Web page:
From left, Evan Tigchelaar, Gillian Forth and Sara Wilmshurst. Photo by Susan Bubak
From left, Evan Tigchelaar, Gillian Forth and Sara Wilmshurst. Photo by Susan Bubak

Many of us assume that the people of the past were more conservative than we are today. Not so, as Sara Wilmshurst discovered when she started researching the programs of the Curtain Call plays shown at College Royal over the years.

“I found one from the 1960s that was called Where There’s a Pill, There’s a Way,” she says. “It was about the birth control pill. At that time, the plays were written by the students, and I was surprised by how risqué they were. There was some subversive stuff.” Today’s Curtain Call plays are professionally published, but they are still acted and directed by students.

Wilmshurst is one of six students in a master’s history course taught by Prof. Catharine Wilson. The students were assigned to use the archives to prepare display cases for the library, illustrating the 90-year history of College Royal. The display, titled “Out of the Archives: 90 Years of College Royal Students, Community and Fun,” will be launched March 10 at 1:30 p.m.

The displays – one by each student – trace the history of College Royal from the first event in 1925, which was hosted by the Ontario Agricultural College and focused on livestock. The other colleges joined in over the next few years. Student Mallory Horrill’s Ontario Veterinary College (OVC) display includes the skeleton of a small dog with veins and arteries surrounding the bones. Early OVC events at College Royal included live surgery demos; the teddy bear surgery is still done today.

Student Evan Tigchelaar says his research uncovered some popular events from the past that would be verboten nowadays, such as the beer-chugging contest. Others reflect historical ideas about gender roles: one cake-baking contest had each male student who entered prepare and bake a cake under the supervision of his “sweetie.” The judges would taste the final product and choose the winner.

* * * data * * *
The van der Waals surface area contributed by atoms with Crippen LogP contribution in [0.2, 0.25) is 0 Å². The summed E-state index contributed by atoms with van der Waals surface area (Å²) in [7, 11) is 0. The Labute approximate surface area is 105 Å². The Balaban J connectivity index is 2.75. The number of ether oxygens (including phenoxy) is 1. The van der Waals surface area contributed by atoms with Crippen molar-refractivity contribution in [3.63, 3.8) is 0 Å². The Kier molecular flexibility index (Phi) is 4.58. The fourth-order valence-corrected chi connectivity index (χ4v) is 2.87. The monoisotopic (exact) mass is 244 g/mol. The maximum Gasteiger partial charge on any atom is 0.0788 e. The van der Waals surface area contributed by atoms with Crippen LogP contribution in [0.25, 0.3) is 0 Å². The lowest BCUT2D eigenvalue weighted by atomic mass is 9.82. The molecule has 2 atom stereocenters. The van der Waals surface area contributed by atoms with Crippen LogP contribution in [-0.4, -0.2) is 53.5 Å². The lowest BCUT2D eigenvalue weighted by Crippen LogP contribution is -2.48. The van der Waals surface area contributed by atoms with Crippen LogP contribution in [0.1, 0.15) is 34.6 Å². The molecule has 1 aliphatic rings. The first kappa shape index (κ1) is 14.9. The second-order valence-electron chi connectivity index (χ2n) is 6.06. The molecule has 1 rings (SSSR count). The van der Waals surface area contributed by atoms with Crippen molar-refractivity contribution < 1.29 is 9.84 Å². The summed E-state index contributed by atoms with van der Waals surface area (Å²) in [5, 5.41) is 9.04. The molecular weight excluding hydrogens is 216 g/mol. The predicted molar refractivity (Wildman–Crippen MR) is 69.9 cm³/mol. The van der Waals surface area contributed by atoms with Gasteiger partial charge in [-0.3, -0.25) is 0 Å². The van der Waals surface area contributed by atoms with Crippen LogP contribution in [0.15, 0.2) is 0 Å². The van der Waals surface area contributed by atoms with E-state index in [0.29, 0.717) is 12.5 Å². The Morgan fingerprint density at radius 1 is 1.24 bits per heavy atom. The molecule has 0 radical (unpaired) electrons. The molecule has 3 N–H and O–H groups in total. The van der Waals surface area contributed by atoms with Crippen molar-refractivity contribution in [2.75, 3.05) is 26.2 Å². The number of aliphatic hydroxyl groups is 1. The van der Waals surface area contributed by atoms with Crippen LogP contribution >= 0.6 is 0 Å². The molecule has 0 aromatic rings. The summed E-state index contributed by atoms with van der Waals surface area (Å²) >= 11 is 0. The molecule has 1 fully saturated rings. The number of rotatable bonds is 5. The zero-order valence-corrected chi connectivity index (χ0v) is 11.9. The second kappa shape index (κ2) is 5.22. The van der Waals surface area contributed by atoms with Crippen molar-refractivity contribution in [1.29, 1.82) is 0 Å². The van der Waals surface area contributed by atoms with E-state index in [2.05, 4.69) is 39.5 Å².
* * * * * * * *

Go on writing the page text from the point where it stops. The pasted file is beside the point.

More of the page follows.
Another student, Gillian Forth, pointed out that today’s College Royal fashion show focuses on fun and entertainment, but originally the clothes worn in the show were designed and sewn by the students who modelled them. Forth discovered a little personal history in the process of researching her display. She was going through OVC yearbooks and found a photograph of her mother (an OVC grad) setting up a display at College Royal.

Forth was also impressed by the tiara worn by the College Royal Queen in days gone by. It’s now on display at the Guelph Civic Museum. The queen competition is another event that has gone by the wayside; today a celebrant is chosen, and both men and women can enter.

Madeleine Tyber, a student at Wilfrid Laurier University, had never attended College Royal. As she completed her research, she says, she was “struck by the enormity of the event. I wouldn’t have expected so many different activities to be taking place. It started out as a half-day event for the Agricultural College but has become so much more.”

Creating the display turned out to be more challenging and time-consuming than the students anticipated when they were given the assignment. Tyber says: “I was initially excited that we’d be doing this instead of a paper, then I discovered it is actually more work than a paper. But the benefits have been huge: learning to work with the archives and primary documents is something many students don’t get to do.”

Tigchelaar adds that the experience of working together has been positive, too. “There has been a lot of teamwork involved in this project.” The students also appreciated the help and support of the archives and library staff (Forth says they were “amazing”), and the College Royal committee, who provided them with some funding for essential supplies such as acid-free paper.

Forth adds that she hopes U of G students, faculty and staff will visit the display and get a new perspective on a familiar event. “This is a real part of Guelph history that we’re uncovering and sharing.”